Different technologies to cool your home

If you ask most people to list as many different cooling technologies as they can, they'll normally stop pretty abruptly after 'air conditioner' and 'fan'.

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While these two options do sum up most of what's commonly available, it's also well worth thinking about the types of aircon that are available - and about automated controls, and less-common alternative systems (some of which are vastly more energy efficient).

Likewise, it's worth understanding what different technologies offer in terms of cooling ability. If you've done your reading and you're set on an air conditioner, for example, you'll still need to choose between evaporative and refrigerative technologies. The humidity where you live can make all the difference.

The cooling technologies listed below differ hugely in terms of their initial cost, running costs, energy consumption and environmental impact, and of course on how effectively they actually cool the air in your home.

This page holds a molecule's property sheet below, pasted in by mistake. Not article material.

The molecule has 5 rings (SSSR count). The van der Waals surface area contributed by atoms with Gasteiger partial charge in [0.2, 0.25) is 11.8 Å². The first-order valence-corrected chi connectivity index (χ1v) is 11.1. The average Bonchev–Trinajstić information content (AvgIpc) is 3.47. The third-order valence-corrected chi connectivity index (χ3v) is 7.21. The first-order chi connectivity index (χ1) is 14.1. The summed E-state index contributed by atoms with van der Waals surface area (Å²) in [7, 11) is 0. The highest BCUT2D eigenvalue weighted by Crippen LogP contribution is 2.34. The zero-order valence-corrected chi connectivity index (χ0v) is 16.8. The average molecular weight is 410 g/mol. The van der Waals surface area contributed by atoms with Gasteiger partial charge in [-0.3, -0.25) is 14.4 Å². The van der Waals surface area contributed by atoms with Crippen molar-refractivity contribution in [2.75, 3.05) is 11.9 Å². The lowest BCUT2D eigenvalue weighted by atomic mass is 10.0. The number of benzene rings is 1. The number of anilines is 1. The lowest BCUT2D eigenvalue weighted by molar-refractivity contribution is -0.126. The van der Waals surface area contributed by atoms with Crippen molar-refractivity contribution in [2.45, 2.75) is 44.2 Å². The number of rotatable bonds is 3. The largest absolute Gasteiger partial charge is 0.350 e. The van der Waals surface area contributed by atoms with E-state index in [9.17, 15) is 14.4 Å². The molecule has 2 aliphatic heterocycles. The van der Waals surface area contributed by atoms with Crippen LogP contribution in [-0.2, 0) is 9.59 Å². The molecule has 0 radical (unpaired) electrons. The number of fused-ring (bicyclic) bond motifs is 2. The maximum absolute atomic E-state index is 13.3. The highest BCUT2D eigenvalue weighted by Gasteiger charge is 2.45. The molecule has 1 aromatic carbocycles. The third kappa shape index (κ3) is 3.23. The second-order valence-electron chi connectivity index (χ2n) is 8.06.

Ceiling fans

Ceiling fans

Simple but incredibly effective and available in all shapes and sizes. Fans have been in use in some form or another for as long as humans have appreciated a breeze.

Refrigerative air conditioner

Refrigerative air conditioners

Air conditioners are refrigerative coolers. While these aren't the most efficient coolers available, they are incredibly effective and provide excellent cooling in any climate.

Evaporative air conditioners

Evaporative airconditioners or coolers

Evaporative coolers work by blowing air across wet elements to create a chilled breeze. These types of coolers are best suited to less humid climates.

Geothermal heat pump

Geothermal heat pump systems

Geothermal heat pump systems are able to draw heat from the ground to use for cooling your home. Geothermal systems are expensive to install but very cheap to run.

Roof sprinkler

Roof sprinklers

Roof sprinklers spray roof surfaces with water, in an effort to cool the roof and therefore lower the temperature inside the house.

Heat recovery ventilators (HRVs)

Heat recovery ventilators (HRVs) and energy recovery ventilators (ERVs), while they do use energy, are an efficient and effective way to ventilate a tightly sealed home while maintaining the temperature.

Solar cooling

Solar cooling

Solar cooling uses the sun's heat in one of several ways in order to improve airflow and help to draw heat out of the house.

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